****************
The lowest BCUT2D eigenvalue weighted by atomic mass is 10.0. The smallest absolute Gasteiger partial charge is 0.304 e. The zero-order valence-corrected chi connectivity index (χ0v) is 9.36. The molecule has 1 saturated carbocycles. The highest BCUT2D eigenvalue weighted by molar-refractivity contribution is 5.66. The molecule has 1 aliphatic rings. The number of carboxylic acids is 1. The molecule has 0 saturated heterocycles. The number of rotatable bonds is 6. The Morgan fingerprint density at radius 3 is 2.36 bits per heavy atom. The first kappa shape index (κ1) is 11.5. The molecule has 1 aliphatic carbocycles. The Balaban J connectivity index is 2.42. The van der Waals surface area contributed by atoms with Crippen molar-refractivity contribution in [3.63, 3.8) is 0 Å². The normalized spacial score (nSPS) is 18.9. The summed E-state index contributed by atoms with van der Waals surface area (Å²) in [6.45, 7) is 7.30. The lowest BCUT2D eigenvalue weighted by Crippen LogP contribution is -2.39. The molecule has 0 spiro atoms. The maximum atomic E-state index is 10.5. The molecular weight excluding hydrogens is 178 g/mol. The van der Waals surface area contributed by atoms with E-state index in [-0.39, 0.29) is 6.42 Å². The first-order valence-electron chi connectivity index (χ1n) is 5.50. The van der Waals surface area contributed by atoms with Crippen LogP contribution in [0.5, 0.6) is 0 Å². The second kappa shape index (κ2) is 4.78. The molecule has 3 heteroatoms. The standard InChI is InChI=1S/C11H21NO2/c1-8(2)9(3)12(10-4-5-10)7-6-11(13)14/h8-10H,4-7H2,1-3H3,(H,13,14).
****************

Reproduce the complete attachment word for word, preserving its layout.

The lowest BCUT2D eigenvalue weighted by atomic mass is 10.0. The smallest absolute Gasteiger partial charge is 0.304 e. The zero-order valence-corrected chi connectivity index (χ0v) is 9.36. The molecule has 1 saturated carbocycles. The highest BCUT2D eigenvalue weighted by molar-refractivity contribution is 5.66. The molecule has 1 aliphatic rings. The number of carboxylic acids is 1. The molecule has 0 saturated heterocycles. The number of rotatable bonds is 6. The Morgan fingerprint density at radius 3 is 2.36 bits per heavy atom. The first kappa shape index (κ1) is 11.5. The molecule has 1 aliphatic carbocycles. The Balaban J connectivity index is 2.42. The van der Waals surface area contributed by atoms with Crippen molar-refractivity contribution in [3.63, 3.8) is 0 Å². The normalized spacial score (nSPS) is 18.9. The summed E-state index contributed by atoms with van der Waals surface area (Å²) in [6.45, 7) is 7.30. The lowest BCUT2D eigenvalue weighted by Crippen LogP contribution is -2.39. The molecule has 0 spiro atoms. The maximum atomic E-state index is 10.5. The molecular weight excluding hydrogens is 178 g/mol. The van der Waals surface area contributed by atoms with E-state index in [-0.39, 0.29) is 6.42 Å². The first-order valence-electron chi connectivity index (χ1n) is 5.50. The van der Waals surface area contributed by atoms with Crippen LogP contribution in [0.5, 0.6) is 0 Å². The second kappa shape index (κ2) is 4.78. The molecule has 3 heteroatoms. The standard InChI is InChI=1S/C11H21NO2/c1-8(2)9(3)12(10-4-5-10)7-6-11(13)14/h8-10H,4-7H2,1-3H3,(H,13,14).